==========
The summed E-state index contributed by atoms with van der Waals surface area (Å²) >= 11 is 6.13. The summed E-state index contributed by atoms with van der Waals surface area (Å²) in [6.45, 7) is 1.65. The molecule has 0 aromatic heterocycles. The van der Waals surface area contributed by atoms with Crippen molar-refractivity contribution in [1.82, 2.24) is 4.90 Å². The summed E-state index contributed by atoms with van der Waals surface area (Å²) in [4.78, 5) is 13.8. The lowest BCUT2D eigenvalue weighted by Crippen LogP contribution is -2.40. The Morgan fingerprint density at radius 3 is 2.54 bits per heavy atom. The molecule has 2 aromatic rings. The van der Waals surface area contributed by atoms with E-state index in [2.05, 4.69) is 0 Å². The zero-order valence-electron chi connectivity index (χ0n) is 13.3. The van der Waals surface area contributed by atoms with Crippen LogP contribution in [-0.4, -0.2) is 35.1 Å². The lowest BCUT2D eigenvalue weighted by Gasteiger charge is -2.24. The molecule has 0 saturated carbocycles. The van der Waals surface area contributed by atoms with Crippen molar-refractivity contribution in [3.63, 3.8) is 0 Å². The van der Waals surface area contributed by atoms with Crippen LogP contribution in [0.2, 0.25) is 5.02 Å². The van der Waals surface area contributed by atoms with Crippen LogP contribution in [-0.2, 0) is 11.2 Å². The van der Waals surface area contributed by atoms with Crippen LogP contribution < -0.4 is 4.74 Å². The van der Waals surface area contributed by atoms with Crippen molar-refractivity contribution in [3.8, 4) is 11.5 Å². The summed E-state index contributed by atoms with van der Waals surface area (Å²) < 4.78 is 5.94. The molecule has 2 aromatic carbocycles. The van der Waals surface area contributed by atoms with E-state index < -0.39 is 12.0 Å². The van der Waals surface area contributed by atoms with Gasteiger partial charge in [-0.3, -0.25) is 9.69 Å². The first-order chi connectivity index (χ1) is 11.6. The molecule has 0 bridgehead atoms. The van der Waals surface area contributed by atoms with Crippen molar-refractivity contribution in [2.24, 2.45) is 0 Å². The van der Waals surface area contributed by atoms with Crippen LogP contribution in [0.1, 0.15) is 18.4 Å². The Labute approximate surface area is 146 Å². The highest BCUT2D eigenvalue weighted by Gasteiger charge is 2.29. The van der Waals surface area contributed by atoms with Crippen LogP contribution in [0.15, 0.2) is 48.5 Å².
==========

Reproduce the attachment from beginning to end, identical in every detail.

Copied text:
The summed E-state index contributed by atoms with van der Waals surface area (Å²) >= 11 is 6.13. The summed E-state index contributed by atoms with van der Waals surface area (Å²) in [6.45, 7) is 1.65. The molecule has 0 aromatic heterocycles. The van der Waals surface area contributed by atoms with Crippen molar-refractivity contribution in [1.82, 2.24) is 4.90 Å². The summed E-state index contributed by atoms with van der Waals surface area (Å²) in [4.78, 5) is 13.8. The lowest BCUT2D eigenvalue weighted by Crippen LogP contribution is -2.40. The Morgan fingerprint density at radius 3 is 2.54 bits per heavy atom. The molecule has 2 aromatic rings. The van der Waals surface area contributed by atoms with E-state index in [2.05, 4.69) is 0 Å². The zero-order valence-electron chi connectivity index (χ0n) is 13.3. The van der Waals surface area contributed by atoms with Crippen LogP contribution in [-0.4, -0.2) is 35.1 Å². The lowest BCUT2D eigenvalue weighted by Gasteiger charge is -2.24. The molecule has 0 saturated carbocycles. The van der Waals surface area contributed by atoms with Crippen molar-refractivity contribution in [3.63, 3.8) is 0 Å². The van der Waals surface area contributed by atoms with Crippen LogP contribution in [0.2, 0.25) is 5.02 Å². The van der Waals surface area contributed by atoms with Crippen LogP contribution in [-0.2, 0) is 11.2 Å². The van der Waals surface area contributed by atoms with Crippen LogP contribution < -0.4 is 4.74 Å². The van der Waals surface area contributed by atoms with Crippen molar-refractivity contribution in [3.8, 4) is 11.5 Å². The summed E-state index contributed by atoms with van der Waals surface area (Å²) < 4.78 is 5.94. The molecule has 2 aromatic carbocycles. The van der Waals surface area contributed by atoms with E-state index < -0.39 is 12.0 Å². The van der Waals surface area contributed by atoms with Gasteiger partial charge in [-0.3, -0.25) is 9.69 Å². The first-order chi connectivity index (χ1) is 11.6. The molecule has 0 bridgehead atoms. The van der Waals surface area contributed by atoms with Crippen molar-refractivity contribution in [2.24, 2.45) is 0 Å². The van der Waals surface area contributed by atoms with Crippen LogP contribution in [0.1, 0.15) is 18.4 Å². The Labute approximate surface area is 146 Å². The highest BCUT2D eigenvalue weighted by Gasteiger charge is 2.29. The van der Waals surface area contributed by atoms with Crippen LogP contribution in [0.15, 0.2) is 48.5 Å².